Serious accidents have now become much less common on 10 dangerous stretches of road thanks to improved traffic management, new figures suggest.
On the 10 most improved roads, rates of fatal and serious crashes have more than halved from 541 in the period between 2001-2005 to a figure of 209 in 2006-2010, according to research by the Road Safety Foundation (RSF) sponsored by insurance company Ageas.
A 13-mile single carriageway section of the A605 in Cambridgeshire was named as the most improved road, where there was a reduction in the figures from 34 to nine.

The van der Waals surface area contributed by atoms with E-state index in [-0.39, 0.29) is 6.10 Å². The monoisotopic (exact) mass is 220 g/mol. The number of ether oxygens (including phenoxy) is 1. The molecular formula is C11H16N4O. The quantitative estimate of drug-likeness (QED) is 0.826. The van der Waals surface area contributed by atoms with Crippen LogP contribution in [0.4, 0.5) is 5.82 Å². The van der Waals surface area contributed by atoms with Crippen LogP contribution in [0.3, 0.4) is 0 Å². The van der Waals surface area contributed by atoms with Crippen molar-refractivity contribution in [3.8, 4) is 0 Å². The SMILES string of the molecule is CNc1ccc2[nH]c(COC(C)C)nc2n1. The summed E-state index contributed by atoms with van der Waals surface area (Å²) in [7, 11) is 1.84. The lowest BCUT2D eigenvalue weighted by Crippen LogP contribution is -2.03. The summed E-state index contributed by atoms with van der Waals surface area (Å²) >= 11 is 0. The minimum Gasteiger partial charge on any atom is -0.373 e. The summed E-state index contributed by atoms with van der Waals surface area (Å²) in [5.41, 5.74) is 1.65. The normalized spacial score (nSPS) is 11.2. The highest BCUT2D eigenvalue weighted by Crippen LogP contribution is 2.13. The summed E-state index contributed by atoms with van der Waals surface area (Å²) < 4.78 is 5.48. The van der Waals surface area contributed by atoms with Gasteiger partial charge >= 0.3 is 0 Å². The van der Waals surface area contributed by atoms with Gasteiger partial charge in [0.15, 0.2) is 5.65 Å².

As well as saving lives, the traffic management measures have saved in the region of £35 million a year, according to the study.
"Even a modest ambition to improve these sections of road - so they simply get an 'average' risk rating and became six times more risky than motorways - would save many lives and cost savings to the economy of £20 million annually," said RSF director Joanne Marden.
Measures aimed at improving the safety of the routes in question have included changing road layouts at junctions, introducing new signals to control traffic flow, making entry and exit lanes wider, installing speed cameras and putting up earlier warning signs.
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